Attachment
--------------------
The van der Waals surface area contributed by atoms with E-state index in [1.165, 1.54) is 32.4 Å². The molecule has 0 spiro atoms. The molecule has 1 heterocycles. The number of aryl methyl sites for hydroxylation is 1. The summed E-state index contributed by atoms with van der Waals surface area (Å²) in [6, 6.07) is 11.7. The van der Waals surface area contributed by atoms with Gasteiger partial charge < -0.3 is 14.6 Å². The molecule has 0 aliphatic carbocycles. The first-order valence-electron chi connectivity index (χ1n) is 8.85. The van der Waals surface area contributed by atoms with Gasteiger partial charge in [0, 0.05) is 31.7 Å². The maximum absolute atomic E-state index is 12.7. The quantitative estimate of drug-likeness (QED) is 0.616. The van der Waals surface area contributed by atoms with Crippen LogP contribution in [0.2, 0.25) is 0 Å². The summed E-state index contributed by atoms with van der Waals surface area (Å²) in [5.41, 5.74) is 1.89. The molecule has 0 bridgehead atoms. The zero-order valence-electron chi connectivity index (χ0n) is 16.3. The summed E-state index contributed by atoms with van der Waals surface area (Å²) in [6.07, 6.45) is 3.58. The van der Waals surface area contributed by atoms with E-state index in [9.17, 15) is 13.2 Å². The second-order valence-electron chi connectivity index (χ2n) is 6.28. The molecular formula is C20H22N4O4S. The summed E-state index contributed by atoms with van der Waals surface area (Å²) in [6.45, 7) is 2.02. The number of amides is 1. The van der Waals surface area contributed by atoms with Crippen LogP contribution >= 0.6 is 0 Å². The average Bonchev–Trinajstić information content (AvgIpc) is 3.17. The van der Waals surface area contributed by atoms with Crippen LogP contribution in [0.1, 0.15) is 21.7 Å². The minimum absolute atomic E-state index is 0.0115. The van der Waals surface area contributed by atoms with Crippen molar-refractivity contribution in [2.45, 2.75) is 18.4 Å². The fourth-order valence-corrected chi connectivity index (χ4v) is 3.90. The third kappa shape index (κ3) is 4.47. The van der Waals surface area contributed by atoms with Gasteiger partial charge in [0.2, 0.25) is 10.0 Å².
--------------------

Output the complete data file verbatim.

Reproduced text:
The van der Waals surface area contributed by atoms with E-state index in [1.165, 1.54) is 32.4 Å². The molecule has 0 spiro atoms. The molecule has 1 heterocycles. The number of aryl methyl sites for hydroxylation is 1. The summed E-state index contributed by atoms with van der Waals surface area (Å²) in [6, 6.07) is 11.7. The van der Waals surface area contributed by atoms with Gasteiger partial charge < -0.3 is 14.6 Å². The molecule has 0 aliphatic carbocycles. The first-order valence-electron chi connectivity index (χ1n) is 8.85. The van der Waals surface area contributed by atoms with Gasteiger partial charge in [0, 0.05) is 31.7 Å². The maximum absolute atomic E-state index is 12.7. The quantitative estimate of drug-likeness (QED) is 0.616. The van der Waals surface area contributed by atoms with Crippen LogP contribution in [0.2, 0.25) is 0 Å². The summed E-state index contributed by atoms with van der Waals surface area (Å²) in [5.41, 5.74) is 1.89. The molecule has 0 bridgehead atoms. The zero-order valence-electron chi connectivity index (χ0n) is 16.3. The summed E-state index contributed by atoms with van der Waals surface area (Å²) in [6.07, 6.45) is 3.58. The van der Waals surface area contributed by atoms with E-state index in [9.17, 15) is 13.2 Å². The second-order valence-electron chi connectivity index (χ2n) is 6.28. The molecular formula is C20H22N4O4S. The summed E-state index contributed by atoms with van der Waals surface area (Å²) in [6.45, 7) is 2.02. The number of amides is 1. The van der Waals surface area contributed by atoms with Crippen LogP contribution >= 0.6 is 0 Å². The average Bonchev–Trinajstić information content (AvgIpc) is 3.17. The van der Waals surface area contributed by atoms with Crippen LogP contribution in [0.1, 0.15) is 21.7 Å². The minimum absolute atomic E-state index is 0.0115. The van der Waals surface area contributed by atoms with Crippen molar-refractivity contribution in [2.45, 2.75) is 18.4 Å². The fourth-order valence-corrected chi connectivity index (χ4v) is 3.90. The third kappa shape index (κ3) is 4.47. The van der Waals surface area contributed by atoms with Gasteiger partial charge in [0.2, 0.25) is 10.0 Å².